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were in latin, and Grimkie could read and translate them very well, except that he was now and then somewhat puzzled, by certain abbreviations that he was not accustomed to see.
The figures were very rudely drawn, the men and the horses being in shape very much such as children would make upon a slate. The embroidery was executed in different colored threads. Only the figures themselves, and sometimes merely the outlines of them, were worked, the groundwork being everywhere the naked linen. It resulted from this that the figures were all exceedingly distinct, looking as bright and well defined as if the work had but just been finished.
And yet the linen itself had been worn and torn by age and hard usage, though all the rents and holes had been patched and repaired.
The scenes represented on the tapestry comprised all the important events and incidents connected with the invasion of England by William. First there was a picture of King Edward, the previous king of England, sitting on his throne, and commissioning his brother-in-law Harold to proceed to Normandy and inform William that after Edward's death he would be the next heir to the crown, and to invite him to come at the proper time and take possession; then a picture of Harold setting out on his jour
ney of his voyage across the channel-of his landing on the coast of Normandy-of his being seized and made prisoner there by a Norman baron-of William sending an embassador to reclaim him—of his being set at liberty by the baron, and finally arriving in the presence of William at one of his castles and delivering his message of his taking the oath of allegiance to William as the future king of England—and of various scenes and incidents which occurred during Harold's stay in Normandy, and his final safe return to England.
Then follows a representation of the death of Edward, and of the usurpation of the throne by Harold, who, taking advantage of William's absence, and violating the oath of allegiance which he had taken, caused himself to be immediately proclaimed king-of the sending of an English vessel to inform William of what had occurredof William's ordering a fleet to be built and equipped-of the labors of the ship-builders in the forests in felling trees and building vesselsof the assembling of the fleet when the vessels were finished-of the voyage across the channel -of the landing of the expedition on the coast of England-of the approach of the army of Harold to repel the invaders--of the meeting of the two armies at Hastings, and of the great
battle there, ending in the triumph of William, the destruction of the English army and the death of Harold.
The whole number of separate scenes represented in the work, as marked and numbered in the margin, is fifty-eight. It is only the leading outline of the story that is comprised in the above summary. Besides these, a great many minor and subordinate scenes and incidents are introduced, which add greatly to the interest of the work by the curious details which they contain, but which cannot here be particularly specified.
One or two other parties came to view the tapestry while Mrs. Morelle was in the room, but as each new party began at the beginning and went on in regular order, they followed each other in succession along the range of cases, and did not interfere with one another at all.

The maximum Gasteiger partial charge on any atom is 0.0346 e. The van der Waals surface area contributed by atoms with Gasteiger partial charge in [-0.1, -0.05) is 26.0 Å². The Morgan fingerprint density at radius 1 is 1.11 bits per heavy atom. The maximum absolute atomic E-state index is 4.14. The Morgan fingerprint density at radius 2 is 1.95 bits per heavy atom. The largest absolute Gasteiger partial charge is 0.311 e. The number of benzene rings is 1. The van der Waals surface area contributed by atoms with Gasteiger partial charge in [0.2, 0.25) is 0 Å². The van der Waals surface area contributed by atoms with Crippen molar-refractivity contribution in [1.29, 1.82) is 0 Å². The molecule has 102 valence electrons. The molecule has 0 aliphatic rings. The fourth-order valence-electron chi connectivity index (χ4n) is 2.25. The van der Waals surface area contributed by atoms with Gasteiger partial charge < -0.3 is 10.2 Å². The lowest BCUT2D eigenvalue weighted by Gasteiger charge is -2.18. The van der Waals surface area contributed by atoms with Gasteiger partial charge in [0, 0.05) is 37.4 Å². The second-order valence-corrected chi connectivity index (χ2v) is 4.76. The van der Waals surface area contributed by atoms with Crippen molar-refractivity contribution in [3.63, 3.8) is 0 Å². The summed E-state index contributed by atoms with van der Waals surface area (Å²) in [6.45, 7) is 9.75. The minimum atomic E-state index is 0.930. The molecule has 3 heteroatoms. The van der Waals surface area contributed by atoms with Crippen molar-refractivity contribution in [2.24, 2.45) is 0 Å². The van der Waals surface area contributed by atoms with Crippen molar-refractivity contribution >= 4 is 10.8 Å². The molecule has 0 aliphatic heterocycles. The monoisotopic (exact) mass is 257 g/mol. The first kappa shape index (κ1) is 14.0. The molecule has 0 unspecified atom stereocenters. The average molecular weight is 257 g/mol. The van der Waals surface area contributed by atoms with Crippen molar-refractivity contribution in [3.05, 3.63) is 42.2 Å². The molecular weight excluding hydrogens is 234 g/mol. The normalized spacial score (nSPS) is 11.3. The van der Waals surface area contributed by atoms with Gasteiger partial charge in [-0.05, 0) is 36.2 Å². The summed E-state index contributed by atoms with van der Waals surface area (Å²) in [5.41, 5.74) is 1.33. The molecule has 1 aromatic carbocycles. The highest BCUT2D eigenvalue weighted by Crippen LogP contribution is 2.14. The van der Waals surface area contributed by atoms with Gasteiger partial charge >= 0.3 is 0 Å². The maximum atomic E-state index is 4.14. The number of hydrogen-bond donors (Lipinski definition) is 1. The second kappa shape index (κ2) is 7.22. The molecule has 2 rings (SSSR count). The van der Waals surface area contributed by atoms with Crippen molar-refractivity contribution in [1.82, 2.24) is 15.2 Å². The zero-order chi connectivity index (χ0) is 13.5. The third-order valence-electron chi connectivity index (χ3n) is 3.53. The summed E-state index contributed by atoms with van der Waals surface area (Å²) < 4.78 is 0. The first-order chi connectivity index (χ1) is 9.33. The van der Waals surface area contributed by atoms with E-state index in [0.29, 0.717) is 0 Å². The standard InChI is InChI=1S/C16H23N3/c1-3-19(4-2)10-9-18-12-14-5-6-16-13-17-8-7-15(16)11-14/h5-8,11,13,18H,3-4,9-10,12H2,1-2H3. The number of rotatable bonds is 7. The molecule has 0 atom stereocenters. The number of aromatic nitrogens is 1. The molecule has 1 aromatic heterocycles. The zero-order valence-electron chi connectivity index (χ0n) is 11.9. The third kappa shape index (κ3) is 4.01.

The lower portions of the cases were filled with antique relics and curiosities of various sorts, but the children were so much interested in the tapestry that they did not pay much attention to these. They went on to the end of the series of figures, following the descriptions as Grimkie read them, and then went round again, recalling to mind the various scenes, and commenting on the most striking peculiarities
which they had observed. Then they returned into the outer room, the walls of which were lined with pictures, and which contained the staircase leading to the library above. They went up stairs and looked into the library room. It was a long apartment, with book-shelves filling the sides and ends of it, and long tables at which a number of gentlemen were reading and writing.
When they came down stairs again, and were ready to pass out into the court, they found a girl sitting there at a table with a number of pieces of black lace of various kinds upon it, which she was offering for sale to the visitors. There were several ladies around her, looking at the lace, and bargaining for it. Mrs. Morelle stopped and looked at some of the pieces, but did not buy any.
Grimkie asked the girl if there was anything to pay for viewing the tapestry. She said nothing, unless they were inclined to give some trifle to the concierge. So Grimkie gave the concierge a franc, and then the whole party passed out through the great gate into the street again.
"Mother," said Florence, "were not those laces pretty ?"
66 Yes," said Mrs. Morelle, "they were beautiful."
"Then why did not you buy some of them, mother?" asked Florence.
"It was not the right place," said Mrs. Morelle. "The lace that I buy here, if I buy any, as I fully intend to do, I shall value chiefly as a souvenir of the lacemaking and lacemakers of Bayeux, and so I shall wish to buy it directly from the lacemakers themselves, or at least from some of the lacemaking establishments."
"Ah, yes," rejoined Florence; "that will be much the best plan."